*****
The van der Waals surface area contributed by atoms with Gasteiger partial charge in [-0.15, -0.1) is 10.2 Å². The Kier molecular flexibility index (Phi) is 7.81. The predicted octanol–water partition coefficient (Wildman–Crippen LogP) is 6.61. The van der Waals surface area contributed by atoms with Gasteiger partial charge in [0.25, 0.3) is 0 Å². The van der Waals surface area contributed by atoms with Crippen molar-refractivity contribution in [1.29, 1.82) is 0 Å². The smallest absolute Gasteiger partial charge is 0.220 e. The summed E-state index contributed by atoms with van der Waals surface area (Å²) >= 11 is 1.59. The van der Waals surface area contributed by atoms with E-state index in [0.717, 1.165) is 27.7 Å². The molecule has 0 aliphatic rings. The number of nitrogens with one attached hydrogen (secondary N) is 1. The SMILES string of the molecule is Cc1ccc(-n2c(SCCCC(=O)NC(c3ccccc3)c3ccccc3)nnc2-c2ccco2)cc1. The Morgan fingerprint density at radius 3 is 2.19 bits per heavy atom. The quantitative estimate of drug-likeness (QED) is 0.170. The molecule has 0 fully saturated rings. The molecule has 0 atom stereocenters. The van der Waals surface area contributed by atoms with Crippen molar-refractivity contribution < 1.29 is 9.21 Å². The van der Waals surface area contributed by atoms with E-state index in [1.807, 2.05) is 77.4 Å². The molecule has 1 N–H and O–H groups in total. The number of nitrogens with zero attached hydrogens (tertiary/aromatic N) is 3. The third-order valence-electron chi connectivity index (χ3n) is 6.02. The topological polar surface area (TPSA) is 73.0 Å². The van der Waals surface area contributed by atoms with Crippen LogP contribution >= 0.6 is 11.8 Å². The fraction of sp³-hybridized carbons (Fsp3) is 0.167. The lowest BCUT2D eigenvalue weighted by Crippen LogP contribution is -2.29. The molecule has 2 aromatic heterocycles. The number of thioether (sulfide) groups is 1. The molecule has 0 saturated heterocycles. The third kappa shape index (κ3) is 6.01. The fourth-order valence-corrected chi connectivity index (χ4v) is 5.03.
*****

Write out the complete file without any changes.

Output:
The van der Waals surface area contributed by atoms with Gasteiger partial charge in [-0.15, -0.1) is 10.2 Å². The Kier molecular flexibility index (Phi) is 7.81. The predicted octanol–water partition coefficient (Wildman–Crippen LogP) is 6.61. The van der Waals surface area contributed by atoms with Gasteiger partial charge in [0.25, 0.3) is 0 Å². The van der Waals surface area contributed by atoms with Crippen molar-refractivity contribution in [1.29, 1.82) is 0 Å². The smallest absolute Gasteiger partial charge is 0.220 e. The summed E-state index contributed by atoms with van der Waals surface area (Å²) >= 11 is 1.59. The van der Waals surface area contributed by atoms with E-state index in [0.717, 1.165) is 27.7 Å². The molecule has 0 aliphatic rings. The number of nitrogens with one attached hydrogen (secondary N) is 1. The SMILES string of the molecule is Cc1ccc(-n2c(SCCCC(=O)NC(c3ccccc3)c3ccccc3)nnc2-c2ccco2)cc1. The Morgan fingerprint density at radius 3 is 2.19 bits per heavy atom. The quantitative estimate of drug-likeness (QED) is 0.170. The molecule has 0 fully saturated rings. The molecule has 0 atom stereocenters. The van der Waals surface area contributed by atoms with Crippen molar-refractivity contribution < 1.29 is 9.21 Å². The van der Waals surface area contributed by atoms with E-state index in [1.807, 2.05) is 77.4 Å². The molecule has 1 N–H and O–H groups in total. The number of nitrogens with zero attached hydrogens (tertiary/aromatic N) is 3. The third-order valence-electron chi connectivity index (χ3n) is 6.02. The topological polar surface area (TPSA) is 73.0 Å². The van der Waals surface area contributed by atoms with Crippen LogP contribution >= 0.6 is 11.8 Å². The fraction of sp³-hybridized carbons (Fsp3) is 0.167. The lowest BCUT2D eigenvalue weighted by Crippen LogP contribution is -2.29. The molecule has 2 aromatic heterocycles. The number of thioether (sulfide) groups is 1. The molecule has 0 saturated heterocycles. The third kappa shape index (κ3) is 6.01. The fourth-order valence-corrected chi connectivity index (χ4v) is 5.03.